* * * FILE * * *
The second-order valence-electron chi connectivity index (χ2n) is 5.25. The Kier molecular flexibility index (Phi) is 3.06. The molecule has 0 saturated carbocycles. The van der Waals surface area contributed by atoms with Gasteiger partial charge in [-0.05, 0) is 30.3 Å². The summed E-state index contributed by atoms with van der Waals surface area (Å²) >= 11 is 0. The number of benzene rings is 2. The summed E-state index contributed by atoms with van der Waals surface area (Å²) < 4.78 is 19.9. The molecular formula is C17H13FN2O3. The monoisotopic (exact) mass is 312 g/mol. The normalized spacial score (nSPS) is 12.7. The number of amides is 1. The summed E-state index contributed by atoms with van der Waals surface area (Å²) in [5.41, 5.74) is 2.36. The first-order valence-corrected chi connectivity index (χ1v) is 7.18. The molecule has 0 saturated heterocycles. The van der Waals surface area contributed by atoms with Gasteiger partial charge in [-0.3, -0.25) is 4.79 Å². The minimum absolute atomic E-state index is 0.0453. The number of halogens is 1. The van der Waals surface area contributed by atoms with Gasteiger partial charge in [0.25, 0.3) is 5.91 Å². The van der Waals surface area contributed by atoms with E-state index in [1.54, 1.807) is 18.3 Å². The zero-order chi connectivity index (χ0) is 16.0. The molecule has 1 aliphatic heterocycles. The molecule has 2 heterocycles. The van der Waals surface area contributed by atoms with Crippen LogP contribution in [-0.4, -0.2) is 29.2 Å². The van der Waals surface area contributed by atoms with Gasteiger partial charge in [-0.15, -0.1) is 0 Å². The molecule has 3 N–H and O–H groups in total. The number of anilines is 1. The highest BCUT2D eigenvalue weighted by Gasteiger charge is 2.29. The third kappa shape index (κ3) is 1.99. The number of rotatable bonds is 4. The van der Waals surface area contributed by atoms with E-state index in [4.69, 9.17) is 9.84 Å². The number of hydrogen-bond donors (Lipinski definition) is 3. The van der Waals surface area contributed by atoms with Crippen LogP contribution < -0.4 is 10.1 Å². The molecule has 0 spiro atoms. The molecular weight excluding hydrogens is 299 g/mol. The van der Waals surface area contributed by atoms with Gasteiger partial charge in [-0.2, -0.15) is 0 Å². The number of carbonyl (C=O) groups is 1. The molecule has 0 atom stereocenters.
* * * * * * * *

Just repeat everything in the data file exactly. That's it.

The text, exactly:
The second-order valence-electron chi connectivity index (χ2n) is 5.25. The Kier molecular flexibility index (Phi) is 3.06. The molecule has 0 saturated carbocycles. The van der Waals surface area contributed by atoms with Gasteiger partial charge in [-0.05, 0) is 30.3 Å². The summed E-state index contributed by atoms with van der Waals surface area (Å²) >= 11 is 0. The number of benzene rings is 2. The summed E-state index contributed by atoms with van der Waals surface area (Å²) < 4.78 is 19.9. The molecular formula is C17H13FN2O3. The monoisotopic (exact) mass is 312 g/mol. The normalized spacial score (nSPS) is 12.7. The number of amides is 1. The summed E-state index contributed by atoms with van der Waals surface area (Å²) in [5.41, 5.74) is 2.36. The first-order valence-corrected chi connectivity index (χ1v) is 7.18. The molecule has 0 saturated heterocycles. The van der Waals surface area contributed by atoms with Gasteiger partial charge in [-0.3, -0.25) is 4.79 Å². The minimum absolute atomic E-state index is 0.0453. The number of halogens is 1. The van der Waals surface area contributed by atoms with Gasteiger partial charge in [0.25, 0.3) is 5.91 Å². The van der Waals surface area contributed by atoms with E-state index in [1.54, 1.807) is 18.3 Å². The zero-order chi connectivity index (χ0) is 16.0. The molecule has 1 aliphatic heterocycles. The molecule has 2 heterocycles. The van der Waals surface area contributed by atoms with Crippen LogP contribution in [-0.4, -0.2) is 29.2 Å². The van der Waals surface area contributed by atoms with Gasteiger partial charge in [-0.15, -0.1) is 0 Å². The molecule has 3 N–H and O–H groups in total. The number of anilines is 1. The highest BCUT2D eigenvalue weighted by Gasteiger charge is 2.29. The third kappa shape index (κ3) is 1.99. The number of rotatable bonds is 4. The van der Waals surface area contributed by atoms with E-state index in [4.69, 9.17) is 9.84 Å². The number of hydrogen-bond donors (Lipinski definition) is 3. The van der Waals surface area contributed by atoms with Crippen LogP contribution < -0.4 is 10.1 Å². The molecule has 0 spiro atoms. The molecular weight excluding hydrogens is 299 g/mol. The van der Waals surface area contributed by atoms with Gasteiger partial charge in [-0.2, -0.15) is 0 Å². The number of carbonyl (C=O) groups is 1. The molecule has 0 atom stereocenters.